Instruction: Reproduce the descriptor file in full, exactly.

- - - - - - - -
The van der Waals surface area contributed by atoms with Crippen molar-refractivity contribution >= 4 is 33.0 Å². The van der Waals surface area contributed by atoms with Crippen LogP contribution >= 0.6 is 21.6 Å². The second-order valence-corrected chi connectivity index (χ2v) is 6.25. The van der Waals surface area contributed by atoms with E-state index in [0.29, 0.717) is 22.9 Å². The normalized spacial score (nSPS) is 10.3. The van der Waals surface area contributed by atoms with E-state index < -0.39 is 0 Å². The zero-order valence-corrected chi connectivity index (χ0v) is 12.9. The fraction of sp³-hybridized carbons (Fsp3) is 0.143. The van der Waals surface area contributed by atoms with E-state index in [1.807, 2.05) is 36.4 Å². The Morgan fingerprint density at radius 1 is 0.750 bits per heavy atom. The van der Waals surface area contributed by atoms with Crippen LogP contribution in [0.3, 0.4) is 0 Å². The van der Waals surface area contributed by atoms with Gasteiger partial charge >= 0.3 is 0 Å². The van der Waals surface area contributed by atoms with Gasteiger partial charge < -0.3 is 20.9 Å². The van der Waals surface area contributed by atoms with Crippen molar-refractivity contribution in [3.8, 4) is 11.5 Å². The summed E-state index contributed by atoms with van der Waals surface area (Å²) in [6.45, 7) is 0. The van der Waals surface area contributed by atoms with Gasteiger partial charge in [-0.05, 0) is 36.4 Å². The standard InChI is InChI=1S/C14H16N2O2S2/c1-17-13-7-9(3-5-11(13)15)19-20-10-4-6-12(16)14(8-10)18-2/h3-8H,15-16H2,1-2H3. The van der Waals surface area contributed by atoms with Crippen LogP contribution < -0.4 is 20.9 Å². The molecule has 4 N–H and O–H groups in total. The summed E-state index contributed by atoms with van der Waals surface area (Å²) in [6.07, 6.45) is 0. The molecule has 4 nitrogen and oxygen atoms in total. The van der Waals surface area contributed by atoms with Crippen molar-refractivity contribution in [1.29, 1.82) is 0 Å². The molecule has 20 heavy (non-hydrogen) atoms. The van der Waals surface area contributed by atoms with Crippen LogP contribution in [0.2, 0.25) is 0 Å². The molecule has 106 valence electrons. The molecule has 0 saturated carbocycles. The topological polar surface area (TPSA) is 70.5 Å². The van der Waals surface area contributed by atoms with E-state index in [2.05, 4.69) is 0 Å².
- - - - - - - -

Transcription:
The van der Waals surface area contributed by atoms with Crippen molar-refractivity contribution >= 4 is 33.0 Å². The van der Waals surface area contributed by atoms with Crippen LogP contribution >= 0.6 is 21.6 Å². The second-order valence-corrected chi connectivity index (χ2v) is 6.25. The van der Waals surface area contributed by atoms with E-state index in [0.29, 0.717) is 22.9 Å². The normalized spacial score (nSPS) is 10.3. The van der Waals surface area contributed by atoms with E-state index < -0.39 is 0 Å². The zero-order valence-corrected chi connectivity index (χ0v) is 12.9. The fraction of sp³-hybridized carbons (Fsp3) is 0.143. The van der Waals surface area contributed by atoms with E-state index in [1.807, 2.05) is 36.4 Å². The Morgan fingerprint density at radius 1 is 0.750 bits per heavy atom. The van der Waals surface area contributed by atoms with Crippen LogP contribution in [0.3, 0.4) is 0 Å². The van der Waals surface area contributed by atoms with Gasteiger partial charge >= 0.3 is 0 Å². The van der Waals surface area contributed by atoms with Gasteiger partial charge < -0.3 is 20.9 Å². The van der Waals surface area contributed by atoms with Crippen molar-refractivity contribution in [3.8, 4) is 11.5 Å². The summed E-state index contributed by atoms with van der Waals surface area (Å²) in [6.45, 7) is 0. The van der Waals surface area contributed by atoms with Gasteiger partial charge in [-0.05, 0) is 36.4 Å². The standard InChI is InChI=1S/C14H16N2O2S2/c1-17-13-7-9(3-5-11(13)15)19-20-10-4-6-12(16)14(8-10)18-2/h3-8H,15-16H2,1-2H3. The van der Waals surface area contributed by atoms with Crippen LogP contribution < -0.4 is 20.9 Å². The molecule has 4 N–H and O–H groups in total. The summed E-state index contributed by atoms with van der Waals surface area (Å²) in [6.07, 6.45) is 0. The molecule has 4 nitrogen and oxygen atoms in total. The van der Waals surface area contributed by atoms with Crippen molar-refractivity contribution in [1.29, 1.82) is 0 Å². The molecule has 20 heavy (non-hydrogen) atoms. The van der Waals surface area contributed by atoms with Crippen LogP contribution in [0.2, 0.25) is 0 Å². The molecule has 106 valence electrons. The molecule has 0 saturated carbocycles. The topological polar surface area (TPSA) is 70.5 Å². The van der Waals surface area contributed by atoms with E-state index in [2.05, 4.69) is 0 Å².